So now, we don’t decorate the Christmas tree together.  We don’t watch Dad throw a hissy fit when he A. can’t find the outdoor lights, B. can’t find the ladder to hang the outdoor lights, and C. can’t make the G-D outdoor lights stay up on the G-D roof.  We exchange names for Secret Santa via email and text message instead of picking them out of a hat, and the days of searching for Reindeer tracks on the roof on Christmas morning are long gone.

I’m not saying that we get together for two days and then abruptly peace out, but it’s different from how it used to be.  And if there is one thing that I am not the hugest fan of, it’s change.  Especially when it comes to my favorite time of year.

This is not to say that I mope listlessly around until the moment I am able to escape to my childhood home and start celebrating.  I do make all efforts to bring the Christmas to my current home.  This very evening, actually, I am forcing H to buy me a Christmas tree and drag it home (while I watch) in the sub-zero temperatures we are experiencing here in NYC.  And then I’ll put on my own Bing Crosby Carol mix and decorate the tree myself.  Sure, it won’t be weighed down with ornaments lovingly and painstakingly collected over the last 25 years, but still.  It’s something, at least.

And it does help, somewhat, to be in New York City during Christmas.  Because even if this  place is dirty and stinky and gross every other time of the year, something special happens to it during Christmas.  You might have to look beyond the glaring HOLIDAY SALE signs and the tourists clogging the sidewalks (just elbow them out of the way), and it sounds pretty cliché, but New York at Christmas really is just the best. Even if our snow turns gray 5 minutes after it’s fallen.  It’s just so sparkly here.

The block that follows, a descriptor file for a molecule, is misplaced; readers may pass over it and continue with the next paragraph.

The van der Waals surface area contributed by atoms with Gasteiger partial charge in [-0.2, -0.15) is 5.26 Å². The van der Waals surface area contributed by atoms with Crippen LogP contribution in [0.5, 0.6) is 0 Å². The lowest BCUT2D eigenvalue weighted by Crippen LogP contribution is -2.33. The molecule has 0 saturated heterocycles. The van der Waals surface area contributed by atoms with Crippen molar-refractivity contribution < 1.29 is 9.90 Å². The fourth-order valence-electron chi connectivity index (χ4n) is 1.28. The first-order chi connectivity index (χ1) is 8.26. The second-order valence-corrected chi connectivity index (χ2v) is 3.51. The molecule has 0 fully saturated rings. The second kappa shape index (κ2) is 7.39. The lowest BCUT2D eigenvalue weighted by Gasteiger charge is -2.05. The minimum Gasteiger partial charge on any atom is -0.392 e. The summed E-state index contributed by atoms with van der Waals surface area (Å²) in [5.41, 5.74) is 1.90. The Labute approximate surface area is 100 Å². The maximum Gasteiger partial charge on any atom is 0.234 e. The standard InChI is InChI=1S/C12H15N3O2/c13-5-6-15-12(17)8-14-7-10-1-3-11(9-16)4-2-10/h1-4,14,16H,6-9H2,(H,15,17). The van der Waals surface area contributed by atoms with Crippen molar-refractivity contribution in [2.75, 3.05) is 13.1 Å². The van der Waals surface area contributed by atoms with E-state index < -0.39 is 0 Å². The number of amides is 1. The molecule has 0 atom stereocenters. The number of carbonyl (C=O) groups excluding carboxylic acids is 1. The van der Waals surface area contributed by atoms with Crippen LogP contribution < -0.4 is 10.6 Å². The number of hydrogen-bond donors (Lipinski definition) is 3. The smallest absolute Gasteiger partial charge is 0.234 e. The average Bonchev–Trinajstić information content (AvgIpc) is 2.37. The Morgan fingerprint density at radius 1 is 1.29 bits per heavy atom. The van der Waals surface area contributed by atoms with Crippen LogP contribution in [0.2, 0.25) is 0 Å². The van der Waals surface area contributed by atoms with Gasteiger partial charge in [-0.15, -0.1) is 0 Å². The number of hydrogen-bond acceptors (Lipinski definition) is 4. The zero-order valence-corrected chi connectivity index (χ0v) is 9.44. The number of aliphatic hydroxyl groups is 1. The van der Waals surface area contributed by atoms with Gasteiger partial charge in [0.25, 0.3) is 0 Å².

So with festive New York City, and my very own tree, and maybe an emergency viewing of It’s a Wonderful Life, I think I might start slowly inching away from Scrooge-dom.  Even though we aren’t chasing the dog around the house with a Santa hat, even though there aren’t 8 million boxes of ornaments to hang on my tree, even though I probably won’t get to sit on Santa’s lap this year, I think I will somehow, some way, make it.  I am starting to realize that like too many other things in life, being cheerful at Christmas isn’t automatic: you have to make an effort for it. So as soon as I stop waiting for Christmas to come over me, as soon as I go out there and insist upon it, my problems will be solved. 

To kick-start things for myself (and hopefully, for you guys too) I give you two clips that I dare you to try to watch without feeling at least the teeniest bit Christmasy.  Double-doggie-dare you, actually.

PS: Try to tell me that the Ghost of Christmas Present doesn’t remind you of a certain oafy character in my life (aka, H).  IMPOSSIBLE, CAUSE HE’S BASICALLY H IN MUPPET FORM.

PPS: I am teary-eyed at work.  Wood. Family. Classic.